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ERIC Number: ED531873
Record Type: Non-Journal
Publication Date: 2010
Pages: 2
Abstractor: ERIC
Reference Count: 0
ISBN: N/A
ISSN: N/A
Your Child Has a First-Year Teacher--How Will the School Provide Support? Induction Insights. Supporting Special Education Teachers - Family [FII-1]
National Center to Inform Policy and Practice in Special Education Professional Development
Beginning special education teachers have the same responsibilities as their more experienced counterparts. However, as these new teachers assume full teaching responsibilities they also must become familiar with district and school policies, curriculum, and assessment procedures. At the same time they are expected to build relationships with children and families as well as administrators, other teachers, paraprofessionals, and service providers. Today, many school districts provide induction support for beginning teachers that begins when a preservice teacher enters the workforce, and possibly extends throughout the next several years of teaching. Induction represents a phase in professional development that focuses on new teachers' concerns and problems of practice. It also serves as a catalyst to help new teachers become integrated in the school. Beginning teachers who experience high levels of induction support tend to report greater job satisfaction and success in teaching students with challenging needs. Parents should talk with the school principal about the kinds of induction support available for their children's beginning teachers. This paper presents specific questions to ask.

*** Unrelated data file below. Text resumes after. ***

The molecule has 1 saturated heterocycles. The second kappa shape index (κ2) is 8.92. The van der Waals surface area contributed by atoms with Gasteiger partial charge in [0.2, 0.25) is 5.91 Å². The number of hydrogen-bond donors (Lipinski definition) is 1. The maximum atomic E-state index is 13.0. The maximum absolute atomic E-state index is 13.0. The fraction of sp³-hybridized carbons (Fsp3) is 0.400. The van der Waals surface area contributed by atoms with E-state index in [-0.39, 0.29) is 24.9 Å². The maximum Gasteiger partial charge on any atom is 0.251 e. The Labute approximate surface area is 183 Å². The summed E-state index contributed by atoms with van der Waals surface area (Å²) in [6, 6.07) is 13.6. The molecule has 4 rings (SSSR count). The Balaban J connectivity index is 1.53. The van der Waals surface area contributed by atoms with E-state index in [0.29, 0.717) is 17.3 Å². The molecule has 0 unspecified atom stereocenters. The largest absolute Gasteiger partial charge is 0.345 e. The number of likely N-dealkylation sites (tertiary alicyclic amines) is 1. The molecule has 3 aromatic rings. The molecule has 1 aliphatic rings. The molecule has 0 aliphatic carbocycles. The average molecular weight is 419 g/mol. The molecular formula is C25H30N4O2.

National Center to Inform Policy and Practice in Special Education Professional Development. 1403 Norman Hall, P.O. Box 117050, Gainesville, FL 32611. Tel: 352- 273-4259; Fax: 352-392-5929; e-mail: NCIPP@coe.ufl.edu; Web site: http://ncipp.education.ufl.edu
Publication Type: Reports - Descriptive
Education Level: Elementary Secondary Education
Audience: N/A
Language: English
Sponsor: Office of Special Education Programs (ED/OSERS)
Authoring Institution: National Center to Inform Policy and Practice in Special Education Professional Development (NCIPP)